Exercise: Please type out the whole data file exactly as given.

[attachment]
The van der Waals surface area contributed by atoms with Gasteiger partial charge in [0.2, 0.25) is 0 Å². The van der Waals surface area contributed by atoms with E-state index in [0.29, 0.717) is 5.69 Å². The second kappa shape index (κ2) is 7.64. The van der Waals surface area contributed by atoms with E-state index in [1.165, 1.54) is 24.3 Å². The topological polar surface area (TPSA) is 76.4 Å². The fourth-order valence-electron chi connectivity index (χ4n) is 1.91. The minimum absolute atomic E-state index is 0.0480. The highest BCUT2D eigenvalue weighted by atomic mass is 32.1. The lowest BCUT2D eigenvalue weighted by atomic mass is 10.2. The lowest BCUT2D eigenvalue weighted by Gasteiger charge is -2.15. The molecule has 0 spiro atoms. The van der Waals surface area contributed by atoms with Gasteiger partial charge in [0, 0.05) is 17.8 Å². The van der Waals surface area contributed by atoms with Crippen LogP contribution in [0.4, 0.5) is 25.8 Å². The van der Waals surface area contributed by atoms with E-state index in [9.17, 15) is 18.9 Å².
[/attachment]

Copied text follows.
The van der Waals surface area contributed by atoms with Gasteiger partial charge in [0.2, 0.25) is 0 Å². The van der Waals surface area contributed by atoms with E-state index in [0.29, 0.717) is 5.69 Å². The second kappa shape index (κ2) is 7.64. The van der Waals surface area contributed by atoms with E-state index in [1.165, 1.54) is 24.3 Å². The topological polar surface area (TPSA) is 76.4 Å². The fourth-order valence-electron chi connectivity index (χ4n) is 1.91. The minimum absolute atomic E-state index is 0.0480. The highest BCUT2D eigenvalue weighted by atomic mass is 32.1. The lowest BCUT2D eigenvalue weighted by atomic mass is 10.2. The lowest BCUT2D eigenvalue weighted by Gasteiger charge is -2.15. The molecule has 0 spiro atoms. The van der Waals surface area contributed by atoms with Gasteiger partial charge in [0, 0.05) is 17.8 Å². The van der Waals surface area contributed by atoms with Crippen LogP contribution in [0.4, 0.5) is 25.8 Å². The van der Waals surface area contributed by atoms with E-state index in [9.17, 15) is 18.9 Å².